Breakthrough in Air NZ crash investigation
France's air crash investigation authorities say they have recovered black box data from the Air New Zealand A320 plane that crashed last November.
The data may ultimately explain why the plane crashed.
The Airbus had been on charter to a German airline and was in Perpignan, France, for maintenance on November 27 last year when it crashed into the Mediterranean Sea off Carnet in the south of France.
Five New Zealanders and two Germans died.
The Paris headquartered Bureau d'Enquetes et d'Analyses (BEA) is investigating the crash while the Perpignan State Prosecutor is conducting a manslaughter investigation.
BEA this morning issued a statement in cooperation with the Prosecutor.
"After the recovery of the flight recorders, it appeared that the data that could have been recorded could be downloaded only by using the facilities available at Honeywell, the manufacturer of these recorders, in Seattle," BEA said.
"The work undertaken in the recorder manufacturer's laboratories, with the participation of specialised investigators from the BEA and the NTSB (US National Transportation Safety Board), did in fact make it possible to recover the data from the memory cards of the two recorders, the Cockpit Voice Recorder and the Flight Data Recorder."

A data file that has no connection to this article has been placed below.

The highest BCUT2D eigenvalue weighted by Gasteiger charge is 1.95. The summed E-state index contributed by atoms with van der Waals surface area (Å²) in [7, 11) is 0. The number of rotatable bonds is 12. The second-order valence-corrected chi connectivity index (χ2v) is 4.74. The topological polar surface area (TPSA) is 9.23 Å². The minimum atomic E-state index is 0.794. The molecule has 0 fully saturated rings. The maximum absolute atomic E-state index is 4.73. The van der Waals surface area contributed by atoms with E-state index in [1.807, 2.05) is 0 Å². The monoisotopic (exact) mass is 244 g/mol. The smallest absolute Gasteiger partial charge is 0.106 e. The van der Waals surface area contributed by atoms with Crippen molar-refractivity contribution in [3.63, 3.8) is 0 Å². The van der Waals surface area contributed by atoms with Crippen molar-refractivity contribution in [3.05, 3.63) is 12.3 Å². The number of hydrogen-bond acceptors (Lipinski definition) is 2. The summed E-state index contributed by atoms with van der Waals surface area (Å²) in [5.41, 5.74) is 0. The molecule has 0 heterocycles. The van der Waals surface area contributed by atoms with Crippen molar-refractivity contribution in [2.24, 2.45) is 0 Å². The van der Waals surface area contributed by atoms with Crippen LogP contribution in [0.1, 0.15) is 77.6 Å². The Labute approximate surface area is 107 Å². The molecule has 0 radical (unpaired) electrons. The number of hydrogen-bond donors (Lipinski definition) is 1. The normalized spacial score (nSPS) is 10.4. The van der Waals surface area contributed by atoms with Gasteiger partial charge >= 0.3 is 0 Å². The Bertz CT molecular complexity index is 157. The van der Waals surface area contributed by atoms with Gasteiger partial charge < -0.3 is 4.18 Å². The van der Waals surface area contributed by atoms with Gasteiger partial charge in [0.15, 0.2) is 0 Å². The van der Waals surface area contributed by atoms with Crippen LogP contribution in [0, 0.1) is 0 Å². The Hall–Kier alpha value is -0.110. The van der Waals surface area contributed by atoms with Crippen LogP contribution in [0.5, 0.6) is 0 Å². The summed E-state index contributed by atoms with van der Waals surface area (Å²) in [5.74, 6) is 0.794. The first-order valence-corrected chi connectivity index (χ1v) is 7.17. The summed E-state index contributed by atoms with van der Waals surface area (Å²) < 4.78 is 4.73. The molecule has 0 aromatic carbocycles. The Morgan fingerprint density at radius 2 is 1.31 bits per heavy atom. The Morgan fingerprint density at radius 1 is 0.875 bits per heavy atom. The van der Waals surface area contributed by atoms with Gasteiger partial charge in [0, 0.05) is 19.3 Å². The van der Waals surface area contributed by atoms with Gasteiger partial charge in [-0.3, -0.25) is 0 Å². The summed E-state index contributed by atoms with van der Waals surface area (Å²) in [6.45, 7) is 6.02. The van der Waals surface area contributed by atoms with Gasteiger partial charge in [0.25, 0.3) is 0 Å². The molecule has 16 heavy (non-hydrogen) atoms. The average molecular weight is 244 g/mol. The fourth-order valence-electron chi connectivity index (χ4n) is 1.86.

It said the downloading of data was done in the presence of a senior French police officer as part of a French International Judicial Commission.
"The BEA will now begin analysing this data, in parallel with the operations undertaken within the framework of the judicial inquiry."
In a brief statement Air New Zealand said it welcomed the news.
"This is an important step in the investigation process and will hopefully provide insight into the cause of the accident, as well as helping to provide closure for the families who lost their loved ones," the airline said, adding it would make no further comment until French authorities provided more information.
BEA is scheduled to host a meeting on January 13 in Perpignan to discuss the state of the investigation.
Because the A320 has become a major commuter workhorse, along with the Boeing 737, the mystery of the Air New Zealand crash has promoted concern in the aviation world.
Four of the five New Zealanders on board were Air New Zealand staff, Captain Brian Horrell, 52, from Auckland; engineers Murray White, 37, from Auckland, Michael Gyles, 49, from Christchurch, and Noel Marsh, 35, from Christchurch.
The fifth New Zealander was Civil Aviation Authority airworthiness inspector Jeremy Cook, 58, of Wellington.
The two German pilots were never named.